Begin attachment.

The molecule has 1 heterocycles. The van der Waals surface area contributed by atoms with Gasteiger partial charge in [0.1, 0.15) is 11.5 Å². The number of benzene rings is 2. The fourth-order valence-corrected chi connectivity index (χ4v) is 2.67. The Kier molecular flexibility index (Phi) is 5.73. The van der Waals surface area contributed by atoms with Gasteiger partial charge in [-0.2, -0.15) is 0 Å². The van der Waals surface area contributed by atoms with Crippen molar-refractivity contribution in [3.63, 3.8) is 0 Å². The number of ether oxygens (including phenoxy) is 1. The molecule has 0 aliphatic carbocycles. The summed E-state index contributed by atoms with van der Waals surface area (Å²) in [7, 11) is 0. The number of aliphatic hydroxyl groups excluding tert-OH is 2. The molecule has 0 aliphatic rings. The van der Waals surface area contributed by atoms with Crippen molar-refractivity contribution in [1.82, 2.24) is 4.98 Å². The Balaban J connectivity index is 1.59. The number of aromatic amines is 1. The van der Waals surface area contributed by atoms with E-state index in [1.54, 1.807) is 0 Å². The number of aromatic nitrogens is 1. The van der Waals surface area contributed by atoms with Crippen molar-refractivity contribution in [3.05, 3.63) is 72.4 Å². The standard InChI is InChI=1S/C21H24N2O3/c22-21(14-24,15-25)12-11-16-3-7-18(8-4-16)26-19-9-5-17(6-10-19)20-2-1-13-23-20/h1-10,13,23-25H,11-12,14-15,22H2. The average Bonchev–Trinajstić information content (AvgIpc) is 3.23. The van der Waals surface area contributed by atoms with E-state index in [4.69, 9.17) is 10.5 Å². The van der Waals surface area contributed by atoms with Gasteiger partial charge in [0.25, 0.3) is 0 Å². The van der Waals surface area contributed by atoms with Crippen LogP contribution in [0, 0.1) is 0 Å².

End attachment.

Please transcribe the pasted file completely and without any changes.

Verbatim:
The molecule has 1 heterocycles. The van der Waals surface area contributed by atoms with Gasteiger partial charge in [0.1, 0.15) is 11.5 Å². The number of benzene rings is 2. The fourth-order valence-corrected chi connectivity index (χ4v) is 2.67. The Kier molecular flexibility index (Phi) is 5.73. The van der Waals surface area contributed by atoms with Gasteiger partial charge in [-0.2, -0.15) is 0 Å². The van der Waals surface area contributed by atoms with Crippen molar-refractivity contribution in [3.63, 3.8) is 0 Å². The number of ether oxygens (including phenoxy) is 1. The molecule has 0 aliphatic carbocycles. The summed E-state index contributed by atoms with van der Waals surface area (Å²) in [7, 11) is 0. The number of aliphatic hydroxyl groups excluding tert-OH is 2. The molecule has 0 aliphatic rings. The van der Waals surface area contributed by atoms with Crippen molar-refractivity contribution in [1.82, 2.24) is 4.98 Å². The Balaban J connectivity index is 1.59. The number of aromatic amines is 1. The van der Waals surface area contributed by atoms with E-state index in [1.54, 1.807) is 0 Å². The number of aromatic nitrogens is 1. The van der Waals surface area contributed by atoms with Crippen molar-refractivity contribution in [3.05, 3.63) is 72.4 Å². The standard InChI is InChI=1S/C21H24N2O3/c22-21(14-24,15-25)12-11-16-3-7-18(8-4-16)26-19-9-5-17(6-10-19)20-2-1-13-23-20/h1-10,13,23-25H,11-12,14-15,22H2. The average Bonchev–Trinajstić information content (AvgIpc) is 3.23. The van der Waals surface area contributed by atoms with E-state index in [4.69, 9.17) is 10.5 Å². The van der Waals surface area contributed by atoms with Gasteiger partial charge in [0.25, 0.3) is 0 Å². The van der Waals surface area contributed by atoms with Crippen LogP contribution in [0, 0.1) is 0 Å².